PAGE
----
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Deceiving without answering

  • Peter van ElswykEmail author
Article

Abstract

Lying is standardly distinguished from misleading according to how a disbelieved proposition is conveyed. To lie, a speaker uses a sentence to say a proposition she does not believe. A speaker merely misleads by using a sentence to somehow convey but not say a disbelieved proposition. Front-and-center to the lying/misleading distinction is a conception of what-is-said by a sentence in a context. Stokke (Philos Rev 125(1):83–134, 2016, Lying and insincerity, Oxford University Press, Oxford, 2018) has recently argued that the standard account of lying/misleading is explanatorily inadequate unless paired with a theory where what-is-said by a sentence is determined by the question under discussion or qud. I present two objections to his theory, and conclude that no extant theory of what-is-said enables the standard account of the lying/misleading distinction to be explanatorily adequate.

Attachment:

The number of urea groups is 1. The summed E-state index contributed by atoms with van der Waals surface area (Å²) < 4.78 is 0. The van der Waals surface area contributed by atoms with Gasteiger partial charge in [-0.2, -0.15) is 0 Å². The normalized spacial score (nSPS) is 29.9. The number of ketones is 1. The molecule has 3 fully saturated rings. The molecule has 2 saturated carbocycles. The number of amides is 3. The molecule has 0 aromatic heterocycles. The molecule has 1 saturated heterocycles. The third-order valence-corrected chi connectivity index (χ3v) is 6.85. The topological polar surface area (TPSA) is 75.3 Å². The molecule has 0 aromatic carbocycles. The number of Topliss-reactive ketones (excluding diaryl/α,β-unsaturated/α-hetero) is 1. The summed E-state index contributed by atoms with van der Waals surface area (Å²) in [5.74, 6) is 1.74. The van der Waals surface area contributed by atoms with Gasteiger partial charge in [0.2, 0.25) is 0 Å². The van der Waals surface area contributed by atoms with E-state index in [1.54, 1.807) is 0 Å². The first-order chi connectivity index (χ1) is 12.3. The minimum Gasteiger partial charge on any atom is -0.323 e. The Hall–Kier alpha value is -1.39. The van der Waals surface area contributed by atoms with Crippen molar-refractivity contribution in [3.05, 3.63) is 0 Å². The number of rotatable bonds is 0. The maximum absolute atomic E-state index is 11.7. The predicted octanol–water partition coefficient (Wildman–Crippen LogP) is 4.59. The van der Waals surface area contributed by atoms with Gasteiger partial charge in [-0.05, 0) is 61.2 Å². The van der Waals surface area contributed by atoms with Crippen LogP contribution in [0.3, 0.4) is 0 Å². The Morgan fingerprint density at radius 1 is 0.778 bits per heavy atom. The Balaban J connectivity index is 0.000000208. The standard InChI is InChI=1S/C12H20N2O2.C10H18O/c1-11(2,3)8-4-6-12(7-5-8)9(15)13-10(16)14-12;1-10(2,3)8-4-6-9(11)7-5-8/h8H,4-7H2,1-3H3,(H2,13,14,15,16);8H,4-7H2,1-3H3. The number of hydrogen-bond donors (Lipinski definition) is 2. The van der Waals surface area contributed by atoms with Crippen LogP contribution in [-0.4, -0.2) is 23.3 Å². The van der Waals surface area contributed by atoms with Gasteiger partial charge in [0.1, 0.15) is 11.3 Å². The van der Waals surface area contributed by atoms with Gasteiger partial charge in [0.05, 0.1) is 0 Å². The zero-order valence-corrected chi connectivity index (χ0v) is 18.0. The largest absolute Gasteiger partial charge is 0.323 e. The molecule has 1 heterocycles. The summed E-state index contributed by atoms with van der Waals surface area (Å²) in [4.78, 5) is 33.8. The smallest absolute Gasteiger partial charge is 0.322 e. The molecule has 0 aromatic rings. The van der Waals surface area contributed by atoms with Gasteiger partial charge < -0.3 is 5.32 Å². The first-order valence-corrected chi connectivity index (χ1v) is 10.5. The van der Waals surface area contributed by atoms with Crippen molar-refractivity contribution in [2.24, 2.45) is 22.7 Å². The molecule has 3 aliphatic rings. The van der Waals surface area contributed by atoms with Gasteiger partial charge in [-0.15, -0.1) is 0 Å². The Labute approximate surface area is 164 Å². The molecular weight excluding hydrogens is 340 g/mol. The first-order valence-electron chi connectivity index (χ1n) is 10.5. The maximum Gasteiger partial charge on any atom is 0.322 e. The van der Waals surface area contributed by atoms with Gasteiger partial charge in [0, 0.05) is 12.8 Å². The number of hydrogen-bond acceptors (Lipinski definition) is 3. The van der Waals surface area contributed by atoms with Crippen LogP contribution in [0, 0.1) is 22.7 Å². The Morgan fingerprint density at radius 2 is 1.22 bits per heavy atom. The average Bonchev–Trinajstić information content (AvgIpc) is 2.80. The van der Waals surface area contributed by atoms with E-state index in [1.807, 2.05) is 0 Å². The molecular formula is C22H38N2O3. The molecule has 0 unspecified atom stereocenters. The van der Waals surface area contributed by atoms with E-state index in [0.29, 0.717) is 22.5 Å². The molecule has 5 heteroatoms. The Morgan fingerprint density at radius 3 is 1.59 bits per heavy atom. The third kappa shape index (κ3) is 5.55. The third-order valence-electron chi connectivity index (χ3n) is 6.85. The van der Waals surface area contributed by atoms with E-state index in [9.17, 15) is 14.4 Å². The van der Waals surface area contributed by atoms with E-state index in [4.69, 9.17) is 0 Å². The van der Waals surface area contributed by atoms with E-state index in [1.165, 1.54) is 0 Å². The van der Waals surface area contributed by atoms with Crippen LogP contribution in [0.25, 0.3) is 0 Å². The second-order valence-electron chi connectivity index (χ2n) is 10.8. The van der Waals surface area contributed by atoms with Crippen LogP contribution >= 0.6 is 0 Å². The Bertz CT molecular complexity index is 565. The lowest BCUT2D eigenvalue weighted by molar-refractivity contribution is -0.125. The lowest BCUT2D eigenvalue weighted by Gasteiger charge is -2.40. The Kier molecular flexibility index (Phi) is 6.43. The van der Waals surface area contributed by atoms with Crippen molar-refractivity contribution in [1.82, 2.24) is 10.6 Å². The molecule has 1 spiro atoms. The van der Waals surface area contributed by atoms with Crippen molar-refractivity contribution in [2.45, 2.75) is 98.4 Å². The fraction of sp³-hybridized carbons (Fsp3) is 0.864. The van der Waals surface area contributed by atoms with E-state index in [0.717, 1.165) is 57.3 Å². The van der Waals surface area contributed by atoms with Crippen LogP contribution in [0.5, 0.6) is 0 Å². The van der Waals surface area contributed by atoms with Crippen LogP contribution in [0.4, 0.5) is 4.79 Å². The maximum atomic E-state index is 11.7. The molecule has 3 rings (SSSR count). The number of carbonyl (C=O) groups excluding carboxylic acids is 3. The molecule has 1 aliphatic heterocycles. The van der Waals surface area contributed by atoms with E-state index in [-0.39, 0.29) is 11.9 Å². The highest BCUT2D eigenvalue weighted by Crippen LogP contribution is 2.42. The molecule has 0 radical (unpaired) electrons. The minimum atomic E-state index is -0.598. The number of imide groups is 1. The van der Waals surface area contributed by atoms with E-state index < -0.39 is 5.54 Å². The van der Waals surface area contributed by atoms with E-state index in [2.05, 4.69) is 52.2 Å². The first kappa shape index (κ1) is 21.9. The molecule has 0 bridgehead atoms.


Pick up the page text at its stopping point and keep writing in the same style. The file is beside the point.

Keywords

Lying Misleading Lying/misleading distinction What is said Question under discussion qud 

Notes

Acknowledgements

Thanks are owed to Liz Camp, Chris Willard-Kyle, Jeff King, Nico Kirk-Giannini, Carolina Flores, Joshua Spencer, and two referees for helpful comments or conversation.

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Copyright information

© Springer Nature B.V. 2019

Authors and Affiliations

  1. 1.University of Wisconsin–MilwaukeeMilwaukeeUSA

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